A van arrives at Angkor Wat Temple and deposits its load of foreigners who make their way to the World Heritage Site. Noticeably absent among them is a local guide. The tourists brought their own guide, a handheld device that can speak up to 14 languages.
Developed by local company Angkor Audio, the device enables foreign tourists the luxury of wandering the ancient site at their own leisure without being harried and rushed along by local guides. This has raised concerns among tour guides about their livelihood.
The devices may be rented by tourists or travel agents for US$2.99 for the first month of use. There are 30,000 sets of these devices currently undergoing tests. Ironically, Angkor Audio also rents out group tour systems, a portable broadcast system that lets tour guides communicate with their guests over wireless headsets. Like the group tour systems, the Angkor App is an extension of its conference equipment rental business.
Angkor Audio operation manager, Ny Nou Ros said the app actually complements the industry. Tourist groups and some individuals prefer human tour guides, while “a few thousand more” prefer to be on their own. “We are offering them an option,” he said.
Electronic audio guides are not new to the tourism industry or even Cambodia. They existed for many years without affecting local tour guides as most of them are employed by travel agencies for group tours, Ros said.
Mobile phones changed the game further, using GPS, Bluetooth and scanning technology, to provide more specific, targeted and interactive information to visitors.
The Angkor App, released in December 2016 on iOS and Android, does just that. It replicates a live tour guide’s route through the temple, with an interactive map, photo images and 15 videos. Proceeds from the sales of this US$4 app go to a Cambodian NGO for children, Anjali House. More historical sites may follow.
Source: World Travel & Tourism Council
To cope with technological disruptions, local tour guides need to adapt fast. They can no longer rely on just leading visitors to historic sites and telling stories.
“Tourism is now more about rejuvenation, adventure, fulfilment, learning new skills and ‘being more of who you are’ than just ticking off places and things, and flopping in the sun,” said Justin Francis, CEO and co-founder of Responsible Travel.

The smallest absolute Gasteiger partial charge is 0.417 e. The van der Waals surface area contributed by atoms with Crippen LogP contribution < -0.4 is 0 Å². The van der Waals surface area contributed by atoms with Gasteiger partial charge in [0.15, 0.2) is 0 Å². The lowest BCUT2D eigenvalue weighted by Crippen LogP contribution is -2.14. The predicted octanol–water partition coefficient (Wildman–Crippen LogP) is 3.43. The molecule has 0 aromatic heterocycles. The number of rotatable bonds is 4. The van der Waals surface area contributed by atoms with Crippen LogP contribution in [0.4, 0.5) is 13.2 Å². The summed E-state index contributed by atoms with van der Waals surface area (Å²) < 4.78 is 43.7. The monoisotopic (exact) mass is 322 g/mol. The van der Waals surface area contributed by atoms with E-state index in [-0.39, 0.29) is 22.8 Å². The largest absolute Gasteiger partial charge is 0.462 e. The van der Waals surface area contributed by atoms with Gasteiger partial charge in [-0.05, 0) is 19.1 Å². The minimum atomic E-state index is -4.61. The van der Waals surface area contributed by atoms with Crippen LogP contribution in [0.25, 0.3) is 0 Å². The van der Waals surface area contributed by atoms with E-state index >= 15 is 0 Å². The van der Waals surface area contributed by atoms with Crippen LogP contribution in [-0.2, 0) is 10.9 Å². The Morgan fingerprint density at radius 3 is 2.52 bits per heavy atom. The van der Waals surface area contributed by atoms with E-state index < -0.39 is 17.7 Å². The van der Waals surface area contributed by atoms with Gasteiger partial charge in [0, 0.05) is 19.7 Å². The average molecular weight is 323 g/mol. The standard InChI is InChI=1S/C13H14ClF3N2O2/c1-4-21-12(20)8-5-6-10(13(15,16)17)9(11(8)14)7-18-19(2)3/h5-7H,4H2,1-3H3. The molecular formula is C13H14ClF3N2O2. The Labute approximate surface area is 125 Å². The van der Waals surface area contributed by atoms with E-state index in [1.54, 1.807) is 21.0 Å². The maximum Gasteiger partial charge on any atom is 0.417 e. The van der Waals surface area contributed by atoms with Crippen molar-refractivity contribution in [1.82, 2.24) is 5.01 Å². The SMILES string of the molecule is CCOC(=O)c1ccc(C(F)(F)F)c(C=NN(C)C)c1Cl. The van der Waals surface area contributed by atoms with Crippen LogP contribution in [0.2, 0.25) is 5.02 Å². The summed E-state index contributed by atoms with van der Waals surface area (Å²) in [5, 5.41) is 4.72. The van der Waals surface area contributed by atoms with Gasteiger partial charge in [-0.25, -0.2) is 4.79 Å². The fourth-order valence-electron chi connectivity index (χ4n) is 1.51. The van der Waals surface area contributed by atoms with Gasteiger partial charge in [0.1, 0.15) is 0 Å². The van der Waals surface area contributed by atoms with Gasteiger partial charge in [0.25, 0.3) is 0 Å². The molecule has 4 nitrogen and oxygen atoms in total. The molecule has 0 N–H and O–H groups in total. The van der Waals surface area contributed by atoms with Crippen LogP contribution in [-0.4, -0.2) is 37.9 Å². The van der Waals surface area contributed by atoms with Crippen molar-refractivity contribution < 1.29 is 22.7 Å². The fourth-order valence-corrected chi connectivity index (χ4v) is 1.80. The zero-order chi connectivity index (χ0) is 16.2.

“Experiential travel means getting access to other people’s cultures, ways of life, food and environments,” he added. “This trend explains why Airbnb is keen to position itself as ‘belonging’ or experiencing a place ‘like a local’.”
Local guides can differentiate themselves in areas where phone apps cannot replicate. This includes providing personalised services and private tours without the rush, organising experiential tours, or going off the beaten track.
Not every traveller wants to go the do-it-yourself route and good customer service is key. Popular tour guides often receive glowing reviews by satisfied customers at travel sites such as TripAdvisor. Angkor Audio is also developing a Tour Guide Booking app to help tourists and travel agencies hire tour guides.
Tourism is one of four sectors supporting the Cambodian economy, said Kong Sopheareak, director of the Tourism Ministry’s statistics and planning department. Last year, international tourist arrivals grew 11.8 percent to 5.6 million, with the biggest arrivals from China, Vietnam and Lao PDR.
The tourism industry directly contributes US$3.1 billion or 14.1 percent to the country’s gross domestic product (GDP). It is projected to reach US$5.8 billion in 2028. Tourism’s direct contribution to employment is valued at US$1.2 billion by the World Travel and Tourism Council.